That’s where his family hoped to end up. Instead, they found themselves in Houston, through the resettlement process that matches refugees with dedicated agencies that help them access services and navigate the first few months in their new homes, including providing rental assistance. One of the largest populations resettled in Houston in 2016 came from Iraq: 530 of them, according to data from the Worldwide Refugee Admissions Processing System.
Rassam’s father, who once worked as an engineer doing business with American companies, found a job as a security guard downtown. His mother took a job at a Crowne Plaza hotel, but after a year and a half of lifting heavy mattresses, she hurt her neck and now barely leaves the house.
With a hand clutched to the left side of her neck, she sits with her head at an angle and spends her days talking to her mother and sister in California in their second story apartment. The family shares a car, but she can’t drive anyway with her neck the way it is. A costly surgery is out of the question for now.
Rassam, meanwhile, struggled to adjust initially. The first six months were the worst. Though they tried to stay together long distance, he broke up with his girlfriend. He’s unsure what he should do next, whether he should go back to school or not. “I miss my friends so much,” he said.
Despite that, he said, “I love Texas; it’s really started to feel like home.” Except the heat. He also has a sister and a brother, a high school student at Sharpstown High School, who is one of the top in his class.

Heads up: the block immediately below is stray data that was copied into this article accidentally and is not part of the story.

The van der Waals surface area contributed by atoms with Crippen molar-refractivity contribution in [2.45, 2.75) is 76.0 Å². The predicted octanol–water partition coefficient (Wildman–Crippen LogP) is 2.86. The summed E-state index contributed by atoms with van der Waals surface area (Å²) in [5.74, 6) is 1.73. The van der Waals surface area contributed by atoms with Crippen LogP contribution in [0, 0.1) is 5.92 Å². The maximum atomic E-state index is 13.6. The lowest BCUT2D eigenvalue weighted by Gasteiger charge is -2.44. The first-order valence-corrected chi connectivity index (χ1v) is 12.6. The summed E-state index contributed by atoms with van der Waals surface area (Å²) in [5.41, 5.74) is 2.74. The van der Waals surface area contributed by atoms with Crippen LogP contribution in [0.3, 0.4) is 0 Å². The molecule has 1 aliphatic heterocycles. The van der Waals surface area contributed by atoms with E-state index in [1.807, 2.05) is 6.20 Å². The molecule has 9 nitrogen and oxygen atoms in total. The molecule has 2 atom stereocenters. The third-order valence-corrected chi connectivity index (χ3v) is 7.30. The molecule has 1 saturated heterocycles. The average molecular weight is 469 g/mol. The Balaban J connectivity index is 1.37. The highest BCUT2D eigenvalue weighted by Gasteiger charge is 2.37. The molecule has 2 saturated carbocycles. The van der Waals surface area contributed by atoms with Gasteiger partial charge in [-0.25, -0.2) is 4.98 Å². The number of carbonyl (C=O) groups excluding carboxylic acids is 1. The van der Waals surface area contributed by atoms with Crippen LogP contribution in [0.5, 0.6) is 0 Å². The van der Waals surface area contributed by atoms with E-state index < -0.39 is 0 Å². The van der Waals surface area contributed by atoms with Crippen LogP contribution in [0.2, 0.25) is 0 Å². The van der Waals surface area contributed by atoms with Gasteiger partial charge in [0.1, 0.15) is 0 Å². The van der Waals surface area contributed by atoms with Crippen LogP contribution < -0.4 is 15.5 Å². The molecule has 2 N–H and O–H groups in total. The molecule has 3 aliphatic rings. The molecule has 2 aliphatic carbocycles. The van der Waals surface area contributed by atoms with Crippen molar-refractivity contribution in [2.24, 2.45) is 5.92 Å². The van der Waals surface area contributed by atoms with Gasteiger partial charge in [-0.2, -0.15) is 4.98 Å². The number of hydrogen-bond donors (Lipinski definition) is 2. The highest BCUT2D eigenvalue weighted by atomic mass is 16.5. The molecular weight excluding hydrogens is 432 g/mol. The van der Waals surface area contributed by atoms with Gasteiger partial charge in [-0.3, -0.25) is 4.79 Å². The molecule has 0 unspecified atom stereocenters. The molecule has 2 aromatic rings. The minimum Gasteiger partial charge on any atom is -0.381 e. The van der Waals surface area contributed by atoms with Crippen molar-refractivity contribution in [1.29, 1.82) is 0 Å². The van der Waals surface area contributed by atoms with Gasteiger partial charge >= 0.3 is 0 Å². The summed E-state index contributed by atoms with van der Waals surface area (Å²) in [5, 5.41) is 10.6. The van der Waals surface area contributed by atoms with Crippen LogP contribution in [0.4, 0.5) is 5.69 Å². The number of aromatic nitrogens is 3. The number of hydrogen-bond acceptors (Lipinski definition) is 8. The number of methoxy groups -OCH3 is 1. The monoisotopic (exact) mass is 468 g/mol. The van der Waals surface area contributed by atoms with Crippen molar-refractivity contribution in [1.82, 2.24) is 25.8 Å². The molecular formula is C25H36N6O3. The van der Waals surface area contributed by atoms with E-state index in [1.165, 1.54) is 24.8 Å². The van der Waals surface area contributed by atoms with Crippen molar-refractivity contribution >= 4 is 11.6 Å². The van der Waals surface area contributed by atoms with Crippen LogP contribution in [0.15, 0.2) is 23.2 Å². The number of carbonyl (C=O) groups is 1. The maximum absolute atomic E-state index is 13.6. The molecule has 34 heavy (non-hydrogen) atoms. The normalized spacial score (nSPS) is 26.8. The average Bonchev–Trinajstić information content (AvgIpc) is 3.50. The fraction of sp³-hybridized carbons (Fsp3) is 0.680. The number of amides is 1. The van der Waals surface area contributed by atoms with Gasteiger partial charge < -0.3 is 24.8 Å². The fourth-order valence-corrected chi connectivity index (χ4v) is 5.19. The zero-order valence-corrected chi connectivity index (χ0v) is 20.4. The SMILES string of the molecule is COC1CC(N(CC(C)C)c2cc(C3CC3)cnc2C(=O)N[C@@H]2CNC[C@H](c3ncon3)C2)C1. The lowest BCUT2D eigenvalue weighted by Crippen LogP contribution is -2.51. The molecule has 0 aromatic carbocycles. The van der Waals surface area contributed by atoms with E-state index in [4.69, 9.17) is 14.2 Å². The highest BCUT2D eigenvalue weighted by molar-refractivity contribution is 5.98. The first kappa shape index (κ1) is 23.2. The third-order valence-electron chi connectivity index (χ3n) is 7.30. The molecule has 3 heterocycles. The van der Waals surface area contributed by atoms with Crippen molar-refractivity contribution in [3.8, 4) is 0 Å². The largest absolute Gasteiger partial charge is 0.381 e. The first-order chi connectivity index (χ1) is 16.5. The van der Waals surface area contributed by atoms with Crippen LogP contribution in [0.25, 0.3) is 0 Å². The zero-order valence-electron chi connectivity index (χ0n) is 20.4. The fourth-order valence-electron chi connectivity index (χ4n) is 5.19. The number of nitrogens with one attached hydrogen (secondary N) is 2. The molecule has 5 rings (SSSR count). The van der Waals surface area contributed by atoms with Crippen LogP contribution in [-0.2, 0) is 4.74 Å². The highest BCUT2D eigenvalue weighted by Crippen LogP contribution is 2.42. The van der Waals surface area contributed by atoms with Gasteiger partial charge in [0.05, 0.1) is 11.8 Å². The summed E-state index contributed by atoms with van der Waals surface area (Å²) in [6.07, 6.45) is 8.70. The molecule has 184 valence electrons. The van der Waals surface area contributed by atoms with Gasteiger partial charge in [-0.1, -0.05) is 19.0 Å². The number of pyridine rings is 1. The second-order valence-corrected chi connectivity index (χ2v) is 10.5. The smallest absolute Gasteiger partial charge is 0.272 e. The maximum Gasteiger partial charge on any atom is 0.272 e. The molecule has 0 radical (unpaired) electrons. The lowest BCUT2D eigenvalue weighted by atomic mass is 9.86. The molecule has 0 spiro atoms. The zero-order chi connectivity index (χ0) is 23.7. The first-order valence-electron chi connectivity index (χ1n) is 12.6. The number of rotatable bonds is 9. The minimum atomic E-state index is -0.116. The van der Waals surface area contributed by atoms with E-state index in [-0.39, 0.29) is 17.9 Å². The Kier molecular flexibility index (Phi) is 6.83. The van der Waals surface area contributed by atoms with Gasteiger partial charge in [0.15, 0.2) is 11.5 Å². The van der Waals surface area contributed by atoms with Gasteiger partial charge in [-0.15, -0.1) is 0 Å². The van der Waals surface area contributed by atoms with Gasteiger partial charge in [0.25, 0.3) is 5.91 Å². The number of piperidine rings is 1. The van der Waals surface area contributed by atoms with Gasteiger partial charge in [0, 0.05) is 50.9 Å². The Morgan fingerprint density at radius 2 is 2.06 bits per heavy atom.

Even though Houston’s refugee community represents a diverse population, there are often commonalities. For those coming with degrees and certificates, it can be a frustrating process to try to transfer that experience, which is why places like Miami offer career training and placements as well as recertification and re-credentialing services.
That was Mohammad Saadat’s experience. He came to Houston in 2014 as a refugee from Afghanistan, where he worked as an engineer with the United States Agency for International Development. Since he’s been here, he’s found a couple temporary jobs, but working part-time as an Uber driver has been a steadier source of income.
“I have seven or eight years experience designing. I studied for five years in university. Almost 13 years,” he said. “I lost all of them.” His wife has also faced professional setbacks, having been trained and certified as a midwife back home. It was a friend, also a refugee from Afghanistan, who told them about Brickhaven.
Now, Saadat tells his former colleagues from Afghanistan who are currently going through the resettlement process about the apartment complex that he said is affordable – he pays $550 for rent — in a good area that is well-maintained.
Saadat and his wife plan to return to school so they can both continue their careers here. But most of his focus now is on his young son, Mujtaba who he wants to be able to send to college one day. Saadat teaches his son about where he came from, he also wants to teach him to embrace his new home.
“It’s an opportunity,” he said.
Other articles in our “Housing of Houston” series:
- First They Fled Abuse; The Next Battle Was Over Housing — March 13, 2017
- For Those Facing Eviction, Minor Hurdles Can Trigger a “Cascade of Misery” — February 13, 2017
- Though Programs Show Promise, Neighborhood Revitalization Can Take Years — January 9, 2017
- For Young People, Homelessness is a Different Type of Struggle — December 12, 2016